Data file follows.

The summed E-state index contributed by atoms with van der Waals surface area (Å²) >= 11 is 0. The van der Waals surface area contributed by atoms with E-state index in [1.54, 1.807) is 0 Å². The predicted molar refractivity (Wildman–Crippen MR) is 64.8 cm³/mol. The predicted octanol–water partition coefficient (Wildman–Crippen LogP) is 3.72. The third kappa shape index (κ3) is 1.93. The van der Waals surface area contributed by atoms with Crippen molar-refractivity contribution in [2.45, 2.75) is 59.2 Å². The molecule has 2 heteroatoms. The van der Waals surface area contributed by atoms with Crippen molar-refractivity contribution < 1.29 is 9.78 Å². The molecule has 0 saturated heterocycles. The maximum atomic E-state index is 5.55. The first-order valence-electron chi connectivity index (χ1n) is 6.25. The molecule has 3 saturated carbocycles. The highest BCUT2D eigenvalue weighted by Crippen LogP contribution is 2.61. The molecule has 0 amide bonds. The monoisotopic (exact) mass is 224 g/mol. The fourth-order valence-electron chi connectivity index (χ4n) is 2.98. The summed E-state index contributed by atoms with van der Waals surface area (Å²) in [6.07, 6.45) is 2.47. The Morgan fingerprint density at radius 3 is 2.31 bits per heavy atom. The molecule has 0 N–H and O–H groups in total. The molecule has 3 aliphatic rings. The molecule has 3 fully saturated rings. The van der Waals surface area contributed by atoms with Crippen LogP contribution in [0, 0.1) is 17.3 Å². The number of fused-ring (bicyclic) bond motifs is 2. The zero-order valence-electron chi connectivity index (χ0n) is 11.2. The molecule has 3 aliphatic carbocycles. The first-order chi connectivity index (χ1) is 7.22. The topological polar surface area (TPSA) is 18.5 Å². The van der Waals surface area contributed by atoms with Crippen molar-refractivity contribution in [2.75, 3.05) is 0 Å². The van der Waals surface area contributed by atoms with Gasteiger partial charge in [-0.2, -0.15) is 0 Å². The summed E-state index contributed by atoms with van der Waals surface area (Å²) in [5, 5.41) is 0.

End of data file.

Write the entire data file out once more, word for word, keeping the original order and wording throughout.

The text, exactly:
The summed E-state index contributed by atoms with van der Waals surface area (Å²) >= 11 is 0. The van der Waals surface area contributed by atoms with E-state index in [1.54, 1.807) is 0 Å². The predicted molar refractivity (Wildman–Crippen MR) is 64.8 cm³/mol. The predicted octanol–water partition coefficient (Wildman–Crippen LogP) is 3.72. The third kappa shape index (κ3) is 1.93. The van der Waals surface area contributed by atoms with Crippen molar-refractivity contribution in [2.45, 2.75) is 59.2 Å². The molecule has 2 heteroatoms. The van der Waals surface area contributed by atoms with Crippen molar-refractivity contribution < 1.29 is 9.78 Å². The molecule has 0 saturated heterocycles. The maximum atomic E-state index is 5.55. The first-order valence-electron chi connectivity index (χ1n) is 6.25. The molecule has 3 saturated carbocycles. The highest BCUT2D eigenvalue weighted by Crippen LogP contribution is 2.61. The molecule has 0 amide bonds. The monoisotopic (exact) mass is 224 g/mol. The fourth-order valence-electron chi connectivity index (χ4n) is 2.98. The summed E-state index contributed by atoms with van der Waals surface area (Å²) in [6.07, 6.45) is 2.47. The Morgan fingerprint density at radius 3 is 2.31 bits per heavy atom. The molecule has 0 N–H and O–H groups in total. The molecule has 3 aliphatic rings. The molecule has 3 fully saturated rings. The van der Waals surface area contributed by atoms with Crippen LogP contribution in [0, 0.1) is 17.3 Å². The number of fused-ring (bicyclic) bond motifs is 2. The zero-order valence-electron chi connectivity index (χ0n) is 11.2. The molecule has 3 aliphatic carbocycles. The first-order chi connectivity index (χ1) is 7.22. The topological polar surface area (TPSA) is 18.5 Å². The van der Waals surface area contributed by atoms with Crippen molar-refractivity contribution in [2.75, 3.05) is 0 Å². The van der Waals surface area contributed by atoms with Gasteiger partial charge in [-0.2, -0.15) is 0 Å². The summed E-state index contributed by atoms with van der Waals surface area (Å²) in [5, 5.41) is 0.